Here’s what you should know about the beautiful and vast world of ceramic tile styles.
The Big Three
There are 3 primary types of ceramic tile: glazed, unglazed and porcelain. Know the difference and you’re good to go.
Glazed ceramic tiles are coated with glass-forming minerals and ceramic stains. Glazed tile offers better stain and moisture resistance than unglazed tile.
Unglazed ceramic tiles are hard and dense. They come in a variety of surface treatments and textures. More often than not, this style of ceramic tile is installed outside of your home, as they don’t offer a whole lot of protection against stains compared to glazed ceramic tile. Unglazed tiles do have good slip resistance, however they require sealing to resist staining.
Porcelain tile is comprised of 50 % feldspar and is fired at a much higher temperature than traditional ceramic tile. This makes porcelain tile even harder and more dense than other tile products. Because of its high durability, porcelain is more resistant to scratches and can withstand extreme temperatures.
Because porcelain is non-porous, it’s naturally stain resistant and has low water absorption ratings (less than 0.5 %). As a result, porcelain tile can be used for both interior and exterior applications, as well as heavy-use and commercial areas. And because a porcelain tile’s color permeates the entire tile, small scratches or chips are far less noticeable.
When you consider what size tile would be best for your room, consider the size of the room first– not the size of the tile.
Some people believe that small rooms call for small tile. Not always true. In fact, using a larger size tile in a smaller room will visually increase the size of the space. And fewer grout lines will create a cleaner surface appearance.
Conversely, using a tile size that’s too small and requires more grout joints may make the floor look too busy.
The point is that scale plays an important role in giving a space an overall balance. Choose wisely!
Friend or Faux?
Natural stone tiles are very popular but many consumers prefer ceramic over stone because of their lower price and easier maintenance. So in response to consumer demand, ceramic and porcelain tile manufacturers have begun producing tiles that offer textures and patterns almost indistinguishable from natural stone products.
Travertine and marble are two of the most popular styles. Tile can also be made with such characteristics as heavy textures, chiseled and hammered edges, and even the look and feel of tumbled stone.
Ceramic tile is a very versatile product with styles that are perfect for today’s popular outdoor living areas. Outdoor tile typically comes with non-skid finishes designed for safety when wet or covered in frost. Ceramic tile manufactured for outdoor use has very low water absorption, minimizing the cracking, chipping and other effects of weather.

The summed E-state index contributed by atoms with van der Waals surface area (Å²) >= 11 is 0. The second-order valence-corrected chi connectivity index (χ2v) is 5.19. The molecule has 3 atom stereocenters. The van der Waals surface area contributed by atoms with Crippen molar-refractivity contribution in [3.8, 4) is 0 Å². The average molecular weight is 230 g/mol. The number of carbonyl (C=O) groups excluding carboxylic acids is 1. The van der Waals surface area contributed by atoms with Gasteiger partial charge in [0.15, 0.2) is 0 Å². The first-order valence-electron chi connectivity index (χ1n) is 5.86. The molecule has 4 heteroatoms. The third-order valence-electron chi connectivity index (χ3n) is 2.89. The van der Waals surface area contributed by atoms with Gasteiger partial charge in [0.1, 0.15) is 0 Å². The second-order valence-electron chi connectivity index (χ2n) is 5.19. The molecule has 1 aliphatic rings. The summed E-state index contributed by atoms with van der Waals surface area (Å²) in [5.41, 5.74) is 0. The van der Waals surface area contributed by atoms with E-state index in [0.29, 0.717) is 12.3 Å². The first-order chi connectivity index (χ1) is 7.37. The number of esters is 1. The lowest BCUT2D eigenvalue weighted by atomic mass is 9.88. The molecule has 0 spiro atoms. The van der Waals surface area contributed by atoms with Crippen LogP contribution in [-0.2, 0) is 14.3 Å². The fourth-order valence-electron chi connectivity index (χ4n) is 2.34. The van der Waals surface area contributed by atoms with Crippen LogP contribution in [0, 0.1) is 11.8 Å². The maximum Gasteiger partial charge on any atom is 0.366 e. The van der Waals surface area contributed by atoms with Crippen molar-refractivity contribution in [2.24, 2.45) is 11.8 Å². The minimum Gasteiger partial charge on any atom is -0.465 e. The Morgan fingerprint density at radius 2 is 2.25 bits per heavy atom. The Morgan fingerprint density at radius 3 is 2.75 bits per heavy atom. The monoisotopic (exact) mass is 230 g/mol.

In addition to styles, ceramic tile manufacturers also sell decorative inserts, medallions and mosaics that can be used to create intricate patterns and borders. Tile sized 2″x2″ and smaller are typically referred to as mosaics and can be used with different colors to create a pattern or decorative inset.
Smaller tiles also come in different shapes, like hexagons, allowing endless design possibilities.
Patterned borders comprised of different size tiles or different colors can create timeless looks. Simple variations in color, shape or size can be patterned within the same room, or across several adjoining rooms. The tile that is most prominent throughout the largest areas is called the “field tile.”.
Combining styles and patterns of ceramic tile flooring with countertop and wall products can give a room a unique and aesthetic balance. Floor and wall tiles may be designed to look similar, but floor tiles are almost always thicker and textured for safety.
Wall tile styles usually come in smaller sizes and with a higher gloss. Large floor tiles are not designed to adhere to walls.
Grout is a type of cement used to fill the space between and provide support to ceramic tiles. There are two types of grout commonly used for home installations: “Portland cement-based” and “epoxy-based.” Both of these grout compounds may have sand as an ingredient to provide additional strength to the tile joint. Sanded grout is recommended for tile joints 1/8th of an inch or larger. Un-sanded grout is typically used in joints that are smaller than 1/8th of an inch.
Grout color can dramatically change the appearance of a ceramic tile floor and the entire room it’s in. Grout can be pigmented onsite to create an endless array of hues, shades and color.
Using a white or a light colored grout brings out the color of the tile. Choosing a dark grout with a light tile, or light grout with a dark tile, however, highlights the grout, itself, and therefore emphasizes the geometric pattern of the design.
Glazed tile offers better stain and moisture resistance than unglazed tile. More often than not, this style of ceramic tile is installed outside of your home, as they don’t offer a whole lot of protection against stains compared to glazed ceramic tile.
Porcelain tile is comprised of 50 % feldspar and is fired at a much higher temperature than traditional ceramic tile. And because a porcelain tile’s color permeates the entire tile, small scratches or chips are far less noticeable.
The tile that is most prominent throughout the largest areas is called the “field tile.”.